Another study, published in the world’s largest scientific journal, PLOS ONE, looked at how male biology students rated their female counterparts. Cultural anthropologist Dan Grunspan, biologist Sarah Eddy, and their colleagues asked hundreds of undergraduates at the University of Washington what they thought about how well others in their class were performing. “Results reveal that males are more likely than females to be named by peers as being knowledgeable about the course content,” they wrote. This didn’t reflect reality. Male grades were overestimated—by men—by 0.57 points on a four-point grade scale. Female students didn’t show the same gender bias. The year before, PLOS ONE had been forced to apologize after one of its own peer reviewers suggested that two female evolutionary geneticists who had authored a paper should add one or two male coauthors. The paper itself was about gender differences among doctorates. “Perhaps it is not so surprising that
on average male doctoral students co-author one more paper than female doctoral students, just as, on average, male doctoral students can probably run a mile a bit faster than female doctoral students,” wrote the reviewer.
Another problem in parts of the sciences, the extent of which is only now being laid bare, is sexual harassment. In 2016 virus researcher Michael Katze was banned from entering the laboratory he headed at the University of Washington following a string of serious complaints, which included the sexual harassment of at least two employees. BuzzFeed News (which Katze tried to sue to block the release of documents) ran a lengthy account of the subsequent investigation, revealing that he had hired one employee “on the implicit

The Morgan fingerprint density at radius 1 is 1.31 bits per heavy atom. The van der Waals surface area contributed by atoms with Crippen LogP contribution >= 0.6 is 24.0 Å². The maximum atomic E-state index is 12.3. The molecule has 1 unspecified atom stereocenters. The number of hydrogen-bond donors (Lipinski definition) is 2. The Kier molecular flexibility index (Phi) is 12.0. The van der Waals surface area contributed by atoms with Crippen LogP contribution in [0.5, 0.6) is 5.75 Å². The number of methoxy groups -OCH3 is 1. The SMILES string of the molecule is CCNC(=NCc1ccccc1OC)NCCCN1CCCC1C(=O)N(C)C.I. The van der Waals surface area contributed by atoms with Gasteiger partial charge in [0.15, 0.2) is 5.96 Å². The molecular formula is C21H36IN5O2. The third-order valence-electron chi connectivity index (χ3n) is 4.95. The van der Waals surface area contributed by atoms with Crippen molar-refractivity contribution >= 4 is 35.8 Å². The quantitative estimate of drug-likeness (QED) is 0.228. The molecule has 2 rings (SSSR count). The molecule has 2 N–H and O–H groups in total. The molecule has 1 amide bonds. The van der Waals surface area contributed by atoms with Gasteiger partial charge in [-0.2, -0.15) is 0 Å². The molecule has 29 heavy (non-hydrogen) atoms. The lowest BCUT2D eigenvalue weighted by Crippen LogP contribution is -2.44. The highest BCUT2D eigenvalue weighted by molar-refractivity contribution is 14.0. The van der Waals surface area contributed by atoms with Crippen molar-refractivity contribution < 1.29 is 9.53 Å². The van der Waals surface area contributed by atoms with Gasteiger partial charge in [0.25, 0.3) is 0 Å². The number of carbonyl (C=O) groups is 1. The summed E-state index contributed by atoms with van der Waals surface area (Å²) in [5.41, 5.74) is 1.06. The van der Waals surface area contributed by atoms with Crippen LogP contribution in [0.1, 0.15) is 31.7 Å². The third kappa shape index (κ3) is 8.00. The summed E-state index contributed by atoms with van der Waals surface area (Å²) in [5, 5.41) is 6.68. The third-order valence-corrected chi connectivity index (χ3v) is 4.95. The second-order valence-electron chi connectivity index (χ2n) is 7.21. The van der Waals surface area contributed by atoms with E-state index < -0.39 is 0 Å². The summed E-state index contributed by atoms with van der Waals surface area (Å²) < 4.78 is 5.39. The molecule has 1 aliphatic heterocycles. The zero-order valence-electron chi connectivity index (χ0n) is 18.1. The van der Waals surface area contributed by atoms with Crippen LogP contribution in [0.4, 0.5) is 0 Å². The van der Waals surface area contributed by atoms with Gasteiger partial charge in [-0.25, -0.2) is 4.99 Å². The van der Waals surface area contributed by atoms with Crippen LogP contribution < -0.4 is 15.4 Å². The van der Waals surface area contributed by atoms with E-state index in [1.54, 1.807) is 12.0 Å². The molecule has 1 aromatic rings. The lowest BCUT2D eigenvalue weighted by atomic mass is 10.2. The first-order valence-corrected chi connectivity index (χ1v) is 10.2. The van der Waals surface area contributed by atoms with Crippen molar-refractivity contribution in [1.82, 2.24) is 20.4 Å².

condition that she submit to his sexual demands.” His case wasn’t an exception. In 2017 California Institute of Technology suspended a professor of theoretical astrophysics, Christian Ott, for also sexually harassing students. The same year two female students at the University of California, Berkeley, filed a legal complaint against assistant professor Blake Wentworth, who they claimed had sexually harassed them repeatedly, including inappropriate touching. This was not long after a prominent astronomer at the same university, Geoff Marcy, was found guilty of sexually harassing women over many years.
So here, in all the statistics on housework, pregnancy, child care, gender bias, and harassment, we have some explanations for why so few women are at the top in science and engineering. Rather than falling into Lawrence Summers’s tantalizing trap of assuming the world looks this way because it’s the natural order of things, take a step back. Imbalance in the sciences is at least partly because women face a web of pressures throughout their lives, which men often don’t face.
As bleak as the picture is in some places and some fields, the statistics also reveal exceptions. In certain subjects, women tend to outnumber men both at the university level and in the workplace. There are usually more women than men studying the life sciences and psychology. And in some regions, women are much better represented in science overall, showing that culture is also at play. In Bolivia, women account for 63 percent of all scientific researchers. In central Asia they are almost half. In India women make up a third of all students in engineering courses. Iran, similarly, has high proportions of female scientists and engineers. Mathematician Maryam Mirzakhani, the only woman to have won the prestigious Fields medal, was born in Tehran. If women were less capable of doing science than men, we wouldn’t see these variations, proving again that the story is more complicated than it appears.